Woman making a frame around the sun with her hands at sunrise
Woman making a frame around the sun with her hands at sunrise
Woman making a frame around the sun with her hands at sunrise

Special Costs for Special Occasions including Breach of Settlement Agreement

December 2017 Employment and Labour Bulletin 3 minutes read

In a recent decision, Shewchuk v. IBM Canada Limited, 2017 BCSC 2211, the British Columbia Supreme Court ordered IBM Canada to pay special costs for its conduct following the company’s breach of a settlement agreement with Steven Shewchuk, a former employee. Special costs are an extraordinary remedy granted by the court where there has been misconducts by the unsuccessful party deserving of rebuke.

In June 2016, Mr. Shewchuk received notice from IBM dismissing him from his employment.  Shortly thereafter, Mr. Shewchuk commenced a claim against IBM for wrongful dismissal. The claim was settled on the eve of summary trial.  The terms of the settlement had been agreed to, and counsel for the parties were in the final stages of arranging for payment and executing documents to end the matter. In one letter, Mr. Shewchuk’s counsel misstated a figure. He quickly informed IBM in a follow-up letter of the error. The error was minor and did not impact the agreed upon net payable amount of the settlement, which was correctly stated in both the original and follow-up letter. IBM’s counsel did not acknowledge the letter or the correction, but about a month later delivered to Mr. Shewchuk’s counsel a cheque in apparent satisfaction of the settlement. The amount, however, was $5,250 less than he was entitled to pursuant to their agreement.

Mr. Shewchuk’s counsel wrote a number of unanswered emails to counsel for IBM requesting that they rectify their error and pay the full amount agreed upon in the settlement agreement.  IBM eventually replied and stated that they refused to pay the difference on the basis that Mr. Shewchuk would be able to recover the deficit upon filing his tax returns in 2018. Unsatisfied with IBM’s response, Mr. Shewchuk’s counsel commenced a court action to recover the outstanding amount owing pursuant to the settlement agreement. A month later, IBM delivered a cheque to Mr. Shewchuk’s counsel for the outstanding $5250.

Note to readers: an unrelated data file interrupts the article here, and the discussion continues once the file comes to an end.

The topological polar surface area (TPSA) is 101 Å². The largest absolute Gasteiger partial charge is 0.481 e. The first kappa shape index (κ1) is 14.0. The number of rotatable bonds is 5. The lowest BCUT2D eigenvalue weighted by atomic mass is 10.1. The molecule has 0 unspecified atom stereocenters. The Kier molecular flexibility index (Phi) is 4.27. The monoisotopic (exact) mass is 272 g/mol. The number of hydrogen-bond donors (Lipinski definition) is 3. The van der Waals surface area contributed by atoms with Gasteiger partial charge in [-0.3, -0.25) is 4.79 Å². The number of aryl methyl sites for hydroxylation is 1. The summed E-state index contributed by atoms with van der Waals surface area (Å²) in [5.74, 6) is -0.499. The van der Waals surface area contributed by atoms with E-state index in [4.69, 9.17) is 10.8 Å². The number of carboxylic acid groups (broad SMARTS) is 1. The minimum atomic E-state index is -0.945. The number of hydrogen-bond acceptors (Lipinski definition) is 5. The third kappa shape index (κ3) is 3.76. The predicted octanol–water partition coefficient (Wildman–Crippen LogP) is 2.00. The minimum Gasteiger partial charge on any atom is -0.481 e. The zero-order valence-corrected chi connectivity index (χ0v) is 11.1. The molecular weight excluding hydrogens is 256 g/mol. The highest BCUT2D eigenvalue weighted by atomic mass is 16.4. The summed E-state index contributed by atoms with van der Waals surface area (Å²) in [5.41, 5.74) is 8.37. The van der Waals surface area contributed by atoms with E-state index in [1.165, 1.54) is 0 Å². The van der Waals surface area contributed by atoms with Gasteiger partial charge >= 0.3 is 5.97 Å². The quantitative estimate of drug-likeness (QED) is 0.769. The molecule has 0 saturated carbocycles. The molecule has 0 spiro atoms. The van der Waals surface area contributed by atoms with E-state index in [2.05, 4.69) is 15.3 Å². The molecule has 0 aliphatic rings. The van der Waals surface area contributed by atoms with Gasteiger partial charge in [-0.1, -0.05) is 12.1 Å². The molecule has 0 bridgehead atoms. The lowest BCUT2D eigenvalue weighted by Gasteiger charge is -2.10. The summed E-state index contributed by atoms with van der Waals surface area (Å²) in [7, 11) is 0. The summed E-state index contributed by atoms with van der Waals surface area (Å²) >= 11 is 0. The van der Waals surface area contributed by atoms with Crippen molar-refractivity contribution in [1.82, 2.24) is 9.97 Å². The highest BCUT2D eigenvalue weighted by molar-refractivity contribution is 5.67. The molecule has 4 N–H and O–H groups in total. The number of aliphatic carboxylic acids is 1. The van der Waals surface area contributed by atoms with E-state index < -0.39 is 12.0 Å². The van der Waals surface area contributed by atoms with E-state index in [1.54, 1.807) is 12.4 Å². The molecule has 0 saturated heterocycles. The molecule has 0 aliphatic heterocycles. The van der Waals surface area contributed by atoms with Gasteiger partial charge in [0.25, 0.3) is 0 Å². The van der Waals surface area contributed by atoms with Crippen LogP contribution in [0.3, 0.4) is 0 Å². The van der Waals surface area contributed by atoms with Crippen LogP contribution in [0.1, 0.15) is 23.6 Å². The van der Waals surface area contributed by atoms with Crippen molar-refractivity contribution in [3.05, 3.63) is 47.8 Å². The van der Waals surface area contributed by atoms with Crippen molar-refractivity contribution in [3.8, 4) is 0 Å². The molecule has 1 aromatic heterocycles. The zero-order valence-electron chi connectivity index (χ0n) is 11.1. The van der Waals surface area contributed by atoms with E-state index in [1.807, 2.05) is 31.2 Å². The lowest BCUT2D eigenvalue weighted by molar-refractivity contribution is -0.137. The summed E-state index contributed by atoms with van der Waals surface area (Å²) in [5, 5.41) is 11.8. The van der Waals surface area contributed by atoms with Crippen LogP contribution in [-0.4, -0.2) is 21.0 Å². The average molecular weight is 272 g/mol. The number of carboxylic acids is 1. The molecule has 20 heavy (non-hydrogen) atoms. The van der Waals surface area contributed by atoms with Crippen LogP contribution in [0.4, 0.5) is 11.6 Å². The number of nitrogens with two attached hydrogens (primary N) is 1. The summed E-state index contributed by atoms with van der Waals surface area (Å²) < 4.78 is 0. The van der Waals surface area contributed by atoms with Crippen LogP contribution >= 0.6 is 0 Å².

Mr. Shewchuk’s counsel pursued the court action, seeking a declaration that IBM had breached the settlement agreement and special costs on account of IBM’s actions. Justice Voith agreed and found that IBM acted in a “high-handed manner in repeatedly failing to respond to correspondence it had received.”  Justice Voith also noted that there was no basis for IBM’s claim that the modest error, that did not impact the net payable amount, caused confusion to the degree that IBM’s actions were justified. In fact, he stated that IBM’s  “ongoing fixation on a modest error…[was] not forthright or believable” and that there was no reasonable explanation for IBM’s continued reliance on an error that had been corrected. Justice Voith went on to say that IBM had lacked candour and forthrightness in its dealings, and their conduct had wrongfully caused financial stress on Mr. Shewchuk’s already strained financial situation. In all of the circumstances, Justice Voith considered IBM’s action to be “reprehensible” in the “broad sense of the word.”

The decision is an indication from the court that sophisticated commercial entities are expected to quickly and efficiently fulfill their settlement obligations. If there is any confusion regarding these obligations, parties have a duty to seek and provide clarity quickly and candidly. Unsubstantiated allegations of confusion and error will not provide relief for failure to fulfill settlement obligations and the dilatory party may face an award of special costs for their actions.

by Ruth Nieuwenhuis and Grace Shaw, Articled Student

A Cautionary Note

The foregoing provides only an overview and does not constitute legal advice. Readers are cautioned against making any decisions based on this material alone. Rather, specific legal advice should be obtained.

© McMillan LLP 2017

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